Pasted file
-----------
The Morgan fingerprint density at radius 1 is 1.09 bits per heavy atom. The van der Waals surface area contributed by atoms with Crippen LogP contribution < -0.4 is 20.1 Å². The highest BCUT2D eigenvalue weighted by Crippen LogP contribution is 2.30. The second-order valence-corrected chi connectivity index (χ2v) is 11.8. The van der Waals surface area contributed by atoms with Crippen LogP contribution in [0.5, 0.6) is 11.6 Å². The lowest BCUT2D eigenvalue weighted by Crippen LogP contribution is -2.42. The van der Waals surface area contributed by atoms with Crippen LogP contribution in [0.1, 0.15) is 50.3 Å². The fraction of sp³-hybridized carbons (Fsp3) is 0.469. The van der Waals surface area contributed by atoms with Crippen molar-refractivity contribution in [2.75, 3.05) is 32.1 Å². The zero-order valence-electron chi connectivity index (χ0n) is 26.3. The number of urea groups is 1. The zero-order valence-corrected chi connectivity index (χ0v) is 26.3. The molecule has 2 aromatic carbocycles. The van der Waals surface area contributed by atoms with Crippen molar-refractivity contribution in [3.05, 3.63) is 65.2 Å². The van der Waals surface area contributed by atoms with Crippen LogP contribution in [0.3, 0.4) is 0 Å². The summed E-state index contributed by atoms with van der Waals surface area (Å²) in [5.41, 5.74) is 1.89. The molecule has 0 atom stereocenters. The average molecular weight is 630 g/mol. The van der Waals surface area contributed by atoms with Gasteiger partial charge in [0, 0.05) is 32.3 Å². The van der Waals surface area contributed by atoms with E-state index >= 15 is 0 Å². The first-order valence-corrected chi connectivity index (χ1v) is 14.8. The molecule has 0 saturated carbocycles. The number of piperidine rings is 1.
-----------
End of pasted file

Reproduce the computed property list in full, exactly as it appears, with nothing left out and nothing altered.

The Morgan fingerprint density at radius 1 is 1.09 bits per heavy atom. The van der Waals surface area contributed by atoms with Crippen LogP contribution < -0.4 is 20.1 Å². The highest BCUT2D eigenvalue weighted by Crippen LogP contribution is 2.30. The second-order valence-corrected chi connectivity index (χ2v) is 11.8. The van der Waals surface area contributed by atoms with Crippen LogP contribution in [0.5, 0.6) is 11.6 Å². The lowest BCUT2D eigenvalue weighted by Crippen LogP contribution is -2.42. The van der Waals surface area contributed by atoms with Crippen LogP contribution in [0.1, 0.15) is 50.3 Å². The fraction of sp³-hybridized carbons (Fsp3) is 0.469. The van der Waals surface area contributed by atoms with Crippen molar-refractivity contribution in [2.75, 3.05) is 32.1 Å². The zero-order valence-electron chi connectivity index (χ0n) is 26.3. The number of urea groups is 1. The zero-order valence-corrected chi connectivity index (χ0v) is 26.3. The molecule has 2 aromatic carbocycles. The van der Waals surface area contributed by atoms with Crippen molar-refractivity contribution in [3.05, 3.63) is 65.2 Å². The van der Waals surface area contributed by atoms with Crippen LogP contribution in [0.3, 0.4) is 0 Å². The summed E-state index contributed by atoms with van der Waals surface area (Å²) in [5.41, 5.74) is 1.89. The molecule has 0 atom stereocenters. The average molecular weight is 630 g/mol. The van der Waals surface area contributed by atoms with Gasteiger partial charge in [0, 0.05) is 32.3 Å². The van der Waals surface area contributed by atoms with E-state index >= 15 is 0 Å². The first-order valence-corrected chi connectivity index (χ1v) is 14.8. The molecule has 0 saturated carbocycles. The number of piperidine rings is 1.